Superordinate Group Mentality
Dive into this topic via the key explanations and exercises below.
We all belong to lots of groups:
Everyone is part of Humanity.
After that, we break down into various groups along various dimensions: countries, races, classes, social groups, communities, companies, families, and so on.
Our membership in different groups often overlaps, and our own groups’ goals are often at odds.
Our “superodinate” group is the group that we care the most about over all others—the one we think of as our “primary team.”
Ideally, this is Team Humanity. But for many people in many situations, it’s not.
Whichever team we belong to has the most imminent and inspiring Purpose determines which is superordinate.
In many cases, the team you are trying to push forward will not be every team member’s superordinate group.
In order to get the most out of our teams, we need to understand each member’s superordinate groups and align our team’s goals with that person’s goals accordingly.
If a company employee’s primary loyalty is to their family, the company has a couple of options:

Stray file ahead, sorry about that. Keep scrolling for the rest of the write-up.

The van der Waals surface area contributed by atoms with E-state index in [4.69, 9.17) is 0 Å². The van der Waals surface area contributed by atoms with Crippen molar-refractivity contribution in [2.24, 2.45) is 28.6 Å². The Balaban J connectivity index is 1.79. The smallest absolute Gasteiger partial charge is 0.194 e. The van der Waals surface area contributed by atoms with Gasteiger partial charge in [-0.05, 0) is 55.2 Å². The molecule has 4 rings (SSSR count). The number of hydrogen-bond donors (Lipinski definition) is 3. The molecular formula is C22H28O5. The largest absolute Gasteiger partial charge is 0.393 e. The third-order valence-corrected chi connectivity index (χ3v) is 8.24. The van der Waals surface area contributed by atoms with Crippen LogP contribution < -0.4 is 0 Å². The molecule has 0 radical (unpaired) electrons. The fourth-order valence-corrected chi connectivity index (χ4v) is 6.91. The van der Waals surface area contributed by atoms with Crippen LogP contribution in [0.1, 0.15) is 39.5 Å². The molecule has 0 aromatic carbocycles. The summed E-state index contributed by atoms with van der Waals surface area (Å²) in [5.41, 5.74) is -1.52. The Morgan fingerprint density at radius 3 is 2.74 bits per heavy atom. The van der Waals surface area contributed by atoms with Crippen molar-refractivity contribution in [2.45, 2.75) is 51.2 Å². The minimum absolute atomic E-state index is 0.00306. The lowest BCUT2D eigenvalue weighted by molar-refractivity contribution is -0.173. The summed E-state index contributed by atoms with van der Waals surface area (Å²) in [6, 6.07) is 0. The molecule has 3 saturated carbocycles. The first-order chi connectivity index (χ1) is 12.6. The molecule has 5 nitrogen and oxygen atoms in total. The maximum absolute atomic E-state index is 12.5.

It can do everything it can to make sure what it asks of the employee doesn’t conflict with their family goals, so the employee has every reason to align their goals with the company’s.
Or it can try to change that employee’s superordiate group. (Unlikely in the case of family, but possible if the purpose is sufficient. E.g. Nurses often stay at work late to help save lives.)
If a member of a company’s sales team’s primary loyalty is to the sales team rather than the larger company, the company has a similar set of options:
Try to align the sales team’s incentives with the company’s, so doing right by the superordinate group of the sales team never conflicts with doing right by the company. (Often this is hard to do in this kind of situation.)
Or it can try to change the sales person’s superordinate group to be the whole company. It can do this by fostering a stronger sense of purpose (see Lesson 4.5), helping the employee start to think of the members of other teams as part of their in-group (see Lessons 1.5 and 3.3), and through developing shared identity through group rituals (see the next lesson).